In 1583, Vilém of Rožmberk ordered the commencement of the construction of a hunting manor inspired by Italian villas, entrusted into the hands of the northern Italian architect Baldassaro Maggi di Arogno. At first, the work was hindered by the site‘s swampy terrain, but the structure was finally built on oak and alder foundations. The entire work, including the Renaissance stucco decorations of the interiors, was completed within a mere six years in 1589. This enchanting summer residence is surrounded by a graceful Renaissance garden with a water moat.
This is an extensive castle ruin west of Bavorov. The original stronghold was founded in 1355 by the Rožmberks with the permission of Emperor Charles IV, and it seems that the construction was mostly complete by as early as 1364. The stronghold‘s significance later declined and has been mentioned as “deserted” since the 16th century. The stronghold‘s ruins show a nearly circular architectural layout dominated by two cylindrical towers. The site is open to the public and offers rich panoramic views onto the Strakonice landscape and the Šumava mountain belt.
This town, now positioned on the boundaries of the Šumava National Park, began as one of many pack-animal exchange stations for merchants travelling along the Golden Path. There is a large amount of wooden houses (“Volary style”) that serve as a reminder of the later waves of colonization from Austria‘s Styria and Tyrol regions. These structures have led Volary to be named as the “largest wooden town in Europe”. Even though most of these structures were destroyed during a great fire in 1863, several of them have survived and may be admired today.
Boubínský Ancient Forest
This ancient, or old-growth, forest is a complex of mixed forest growth (predominantly spruce, fir, and beech) that has been left to its own evolution. Some trees here are as old as 400 years and reach up to 50 meters high. The forest‘s territory covers 150 hectares and was removed from normal forest agricultural use in 1858. Today, the forest reservation covers 666 hectares and the most valuable area of the forest at the center is not accessible to the public. The oldest and tallest tree was the “King of the Spruce” (a common spruce 58 meters high with a trunk 508 cm around) which fell during a windstorm in 1970. It was 440 years old. Thanks to scions that were taken when the tree was still alive, there are several dozen of its “descendants” growing around the area today.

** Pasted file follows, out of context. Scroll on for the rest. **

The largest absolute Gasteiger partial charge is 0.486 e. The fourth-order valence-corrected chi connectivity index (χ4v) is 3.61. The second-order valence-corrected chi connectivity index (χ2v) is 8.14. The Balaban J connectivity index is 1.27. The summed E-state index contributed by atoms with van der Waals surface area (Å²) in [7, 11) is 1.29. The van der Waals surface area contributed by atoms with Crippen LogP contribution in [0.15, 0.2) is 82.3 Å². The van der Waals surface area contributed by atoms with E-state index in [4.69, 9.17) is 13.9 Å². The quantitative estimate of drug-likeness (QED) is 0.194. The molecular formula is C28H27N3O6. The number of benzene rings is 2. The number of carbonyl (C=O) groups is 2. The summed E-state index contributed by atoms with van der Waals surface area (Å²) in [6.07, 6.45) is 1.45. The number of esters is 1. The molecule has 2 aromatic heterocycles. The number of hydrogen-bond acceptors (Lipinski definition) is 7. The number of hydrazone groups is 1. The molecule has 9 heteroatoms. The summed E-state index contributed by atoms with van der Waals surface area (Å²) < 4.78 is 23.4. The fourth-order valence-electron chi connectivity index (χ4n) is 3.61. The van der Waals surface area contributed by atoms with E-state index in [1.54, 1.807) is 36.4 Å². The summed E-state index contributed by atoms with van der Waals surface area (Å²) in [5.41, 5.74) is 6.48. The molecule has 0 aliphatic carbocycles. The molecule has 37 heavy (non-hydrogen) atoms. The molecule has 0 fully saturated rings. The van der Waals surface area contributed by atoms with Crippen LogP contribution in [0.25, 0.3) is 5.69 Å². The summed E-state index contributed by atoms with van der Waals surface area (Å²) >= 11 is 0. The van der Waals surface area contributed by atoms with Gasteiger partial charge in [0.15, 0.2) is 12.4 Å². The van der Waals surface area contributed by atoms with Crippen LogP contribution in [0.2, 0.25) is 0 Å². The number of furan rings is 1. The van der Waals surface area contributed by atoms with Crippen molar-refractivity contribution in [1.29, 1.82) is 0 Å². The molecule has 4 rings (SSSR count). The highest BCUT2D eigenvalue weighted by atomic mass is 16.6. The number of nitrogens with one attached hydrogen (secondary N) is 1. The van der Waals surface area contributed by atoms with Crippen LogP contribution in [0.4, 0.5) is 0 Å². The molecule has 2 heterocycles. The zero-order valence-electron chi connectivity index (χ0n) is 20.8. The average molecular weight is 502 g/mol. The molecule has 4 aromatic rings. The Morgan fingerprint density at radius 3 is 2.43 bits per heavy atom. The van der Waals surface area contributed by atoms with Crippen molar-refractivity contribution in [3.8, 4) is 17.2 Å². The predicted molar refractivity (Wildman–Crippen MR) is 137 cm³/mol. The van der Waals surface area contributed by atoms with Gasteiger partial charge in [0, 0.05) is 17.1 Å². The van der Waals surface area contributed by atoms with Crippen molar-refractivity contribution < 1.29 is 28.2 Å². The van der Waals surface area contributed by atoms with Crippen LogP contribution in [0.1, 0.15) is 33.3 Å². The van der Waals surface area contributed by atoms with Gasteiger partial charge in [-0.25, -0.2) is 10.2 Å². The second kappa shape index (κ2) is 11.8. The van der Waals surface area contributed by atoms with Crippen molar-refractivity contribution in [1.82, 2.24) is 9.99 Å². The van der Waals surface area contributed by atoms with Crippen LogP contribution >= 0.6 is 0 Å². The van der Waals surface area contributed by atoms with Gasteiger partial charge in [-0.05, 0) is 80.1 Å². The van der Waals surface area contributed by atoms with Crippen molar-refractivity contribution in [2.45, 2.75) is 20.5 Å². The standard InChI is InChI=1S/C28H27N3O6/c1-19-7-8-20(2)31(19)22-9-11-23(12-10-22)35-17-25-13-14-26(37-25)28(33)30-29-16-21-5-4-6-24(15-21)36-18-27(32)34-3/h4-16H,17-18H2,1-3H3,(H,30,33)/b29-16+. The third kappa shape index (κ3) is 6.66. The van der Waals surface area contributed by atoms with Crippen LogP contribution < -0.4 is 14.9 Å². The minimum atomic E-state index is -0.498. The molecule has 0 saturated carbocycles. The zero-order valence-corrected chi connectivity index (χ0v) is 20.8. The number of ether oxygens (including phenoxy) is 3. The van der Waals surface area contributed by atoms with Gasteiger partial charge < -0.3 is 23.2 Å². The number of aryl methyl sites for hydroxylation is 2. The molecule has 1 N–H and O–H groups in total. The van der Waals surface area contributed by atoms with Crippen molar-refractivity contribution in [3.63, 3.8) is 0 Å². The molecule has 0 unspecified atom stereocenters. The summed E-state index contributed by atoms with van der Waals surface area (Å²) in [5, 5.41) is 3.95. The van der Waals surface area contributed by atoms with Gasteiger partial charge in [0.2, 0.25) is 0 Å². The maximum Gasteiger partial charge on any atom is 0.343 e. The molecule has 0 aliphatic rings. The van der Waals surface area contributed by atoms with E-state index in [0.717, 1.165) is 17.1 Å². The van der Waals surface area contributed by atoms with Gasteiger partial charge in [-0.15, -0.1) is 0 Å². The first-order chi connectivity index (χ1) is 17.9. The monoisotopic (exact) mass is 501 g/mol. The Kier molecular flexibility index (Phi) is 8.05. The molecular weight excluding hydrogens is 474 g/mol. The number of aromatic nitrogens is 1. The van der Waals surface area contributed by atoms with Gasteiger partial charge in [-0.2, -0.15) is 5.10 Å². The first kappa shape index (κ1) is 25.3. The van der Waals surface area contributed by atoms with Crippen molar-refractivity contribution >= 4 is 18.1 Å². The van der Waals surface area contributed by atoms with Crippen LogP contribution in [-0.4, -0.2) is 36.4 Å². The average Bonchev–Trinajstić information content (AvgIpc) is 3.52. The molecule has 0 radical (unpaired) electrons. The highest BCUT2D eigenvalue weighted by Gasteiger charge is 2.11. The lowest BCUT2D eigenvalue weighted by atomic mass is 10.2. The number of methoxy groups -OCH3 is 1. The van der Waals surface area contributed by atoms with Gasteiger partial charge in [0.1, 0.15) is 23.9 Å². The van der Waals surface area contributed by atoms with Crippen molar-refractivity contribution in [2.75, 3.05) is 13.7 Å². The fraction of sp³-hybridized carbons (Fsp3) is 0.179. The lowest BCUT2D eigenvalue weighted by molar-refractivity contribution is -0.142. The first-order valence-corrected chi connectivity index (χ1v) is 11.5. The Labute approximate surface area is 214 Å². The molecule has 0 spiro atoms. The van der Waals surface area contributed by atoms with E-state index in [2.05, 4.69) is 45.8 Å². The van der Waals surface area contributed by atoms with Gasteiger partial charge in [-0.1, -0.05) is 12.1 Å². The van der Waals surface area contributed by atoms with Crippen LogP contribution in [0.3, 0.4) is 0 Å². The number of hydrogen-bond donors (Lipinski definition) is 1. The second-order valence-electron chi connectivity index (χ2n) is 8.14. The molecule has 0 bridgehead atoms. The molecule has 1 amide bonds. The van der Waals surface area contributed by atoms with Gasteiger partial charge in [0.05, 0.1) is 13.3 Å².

This is another town known as a “Gateway to Šumava”. It lies beneath Boubin Mountain in the valley of the Volyňka River and is the administrative center of the Šumava National Park and Protected Landscape Area. There was a Gothic stronghold in this town from the middle 13th century that watched over the Golden Path, later reconstructed into a Renaissance castle in the middle 17th century. The castle‘s present appearance is the result of a reconstruction following a destructive fire in 1857. The original settlement was fortified in 1479 and elevated to township status. Vimperk is renowned for its long-standing printing and glassmaking tradition.
The first mention of this town comes from 1274, but the settlement likely existed somewhat earlier. A fortress stood here from the very beginning, then a Baroque castle was built on the same site at the end of the 17th century. Part of the castle complex is also a massive Baroque building of the former feudal brewery from the 18th century. There is an Early Baroque church of the Annunciation of the Virgin Mary that stands in the town, built in 1659–1669. Remnants of the former Jewish community, quite large in the early 19th century, are now a Jewish cemetery and a simple synagogue from 1784. The Old Town of Vlachovo Březí has been declared a municipal historical zone. In the nearby town of Dolní Nakvasovice, the stone-mason and renowned builder/artist Jakub Bursa was born in 1813, later the most celebrated representative of the architectural style known as South Bohemian Rustic Baroque.
Dobrá na Šumavě
Formerly known as Guthausen, this is a small town at the base of Stožec Mountain (1,065 meters ASL) that was originally founded as a lumberjack community in 1816. Today it primarily serves as a recreational area. The ensemble of wooden folk “Volary type” structures is protected as a historical zone.
This is a shrine chapel of the Virgin Mary, known in German as “Tussetkapelle” and built in 1791 on the site of an allegedly miraculous spring. The chapel fell into disrepair after World War II and was finally demolished in the 1950‘s. The renewed chapel as we see it today comes from 1988 and is mostly the credit of the Prachatice native Jan Kocourek. The Stožec Chapel has been the site of regular pilgrimages since 1989. There was a faithful replica of the original beloved chapel built and consecrated in Bavaria‘s Philippsreut in 1985.
This is one of the youngest townships in Šumava, founded near a celebrated glass factory in 1834. The town was originally named Eleonorenhain in honour of the wife of the dominion‘s owner, Johann Adolph of Schwarzenberg. The town is now the site of a glassworks museum, a historical public bread oven from the early 19th century, and a covered wooden bridge spanning the Vltava River, locally known as Rechle. In the past, this bridge had the added function of catching and counting logs that were navigated down this part of the river. When the water level is high enough, the town of Lenora, or a bit downstream from it at the Soumarský Bridge, is a traditional departing point for rafters and canoers.
The Bear Trail
This route is one of the most well-known and most beautiful Šumava trails. It was already marked as far back as 1967. It departs from the Ovesná train station and heads towards Černý Kříž. It passes by a number of remarkable rock formations along its 14 kilometer length, primarily the rocking stones, part of the Schwarzenberg Navigational Canal, and the monument on the site where the last freely living Šumava bear was shot in 1856.
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Weather forecast from Yr, delivered by the Norwegian Meteorological Institute and the NRK